Or take Ta-Nahesi Coates, a writer for The Atlantic and author of the eloquent and disturbing Between the World and Me. He confirmed to the packed house during his keynote address that in addition to authoring Black Panther comic books, he will be soon also be penning Captain America. For Coates, an African-American who grew up on the streets of Baltimore, the America represented by Steve Rogers’ alter-ego is as much a fantasy place as Wakanda, the hidden African nation built on a pile of alien ore. Should Christians know or care that a Black writer will be the creative force behind one of its culture’s most revered icons? I think so. And Christian artists should certainly be interested in any advice from the creative force behind one of the most commercially and critically successful films of the year. When asked about Black Panther, Coates said, “if the craft is not well done, none of [the content] matters.” That’s a message that those trying to integrate Christian messages into popular entertainment and culture need to hear, and it’s not one they are likely to hear at specifically Christian events highlighting specifically Christian art.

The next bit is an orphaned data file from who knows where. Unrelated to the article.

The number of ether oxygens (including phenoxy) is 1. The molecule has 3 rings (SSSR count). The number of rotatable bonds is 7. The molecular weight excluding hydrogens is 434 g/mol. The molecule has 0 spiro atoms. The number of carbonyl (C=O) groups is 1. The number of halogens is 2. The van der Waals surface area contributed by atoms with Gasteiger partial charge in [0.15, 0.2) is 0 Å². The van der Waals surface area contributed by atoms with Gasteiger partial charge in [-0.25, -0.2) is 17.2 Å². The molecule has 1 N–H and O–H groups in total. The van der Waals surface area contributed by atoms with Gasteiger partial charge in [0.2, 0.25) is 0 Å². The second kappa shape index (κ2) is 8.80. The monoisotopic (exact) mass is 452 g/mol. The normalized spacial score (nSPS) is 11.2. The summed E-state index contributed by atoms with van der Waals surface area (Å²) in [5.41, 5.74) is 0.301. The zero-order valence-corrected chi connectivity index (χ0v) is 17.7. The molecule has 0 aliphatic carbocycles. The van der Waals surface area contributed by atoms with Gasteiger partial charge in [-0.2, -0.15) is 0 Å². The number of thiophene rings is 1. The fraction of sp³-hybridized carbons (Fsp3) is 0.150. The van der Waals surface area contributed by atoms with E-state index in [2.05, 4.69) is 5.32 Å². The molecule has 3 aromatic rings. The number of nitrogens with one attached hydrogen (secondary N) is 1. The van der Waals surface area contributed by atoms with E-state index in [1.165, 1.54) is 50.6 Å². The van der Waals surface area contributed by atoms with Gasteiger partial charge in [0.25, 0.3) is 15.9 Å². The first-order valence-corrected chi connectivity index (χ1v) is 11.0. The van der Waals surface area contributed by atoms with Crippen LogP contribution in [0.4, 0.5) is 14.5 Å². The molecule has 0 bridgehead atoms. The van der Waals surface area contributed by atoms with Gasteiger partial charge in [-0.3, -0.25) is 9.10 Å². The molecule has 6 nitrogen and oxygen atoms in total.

Nijla Mumin is the writer and director of Jinn, a film about a teenager named Summer who has Islam thrust upon her by a suddenly devout mother who wants her daughter to stop dancing, start wearing a headscarf, and follow in her footsteps. Getting Christians to watch movies about Muslims is a hard sell. I’m not sure why. Summer’s conflict with her mom should resonate deeply with a generation of Christian parents and teens who daily have to figure out whether religious faith can be instilled or must always, only be found on one’s own.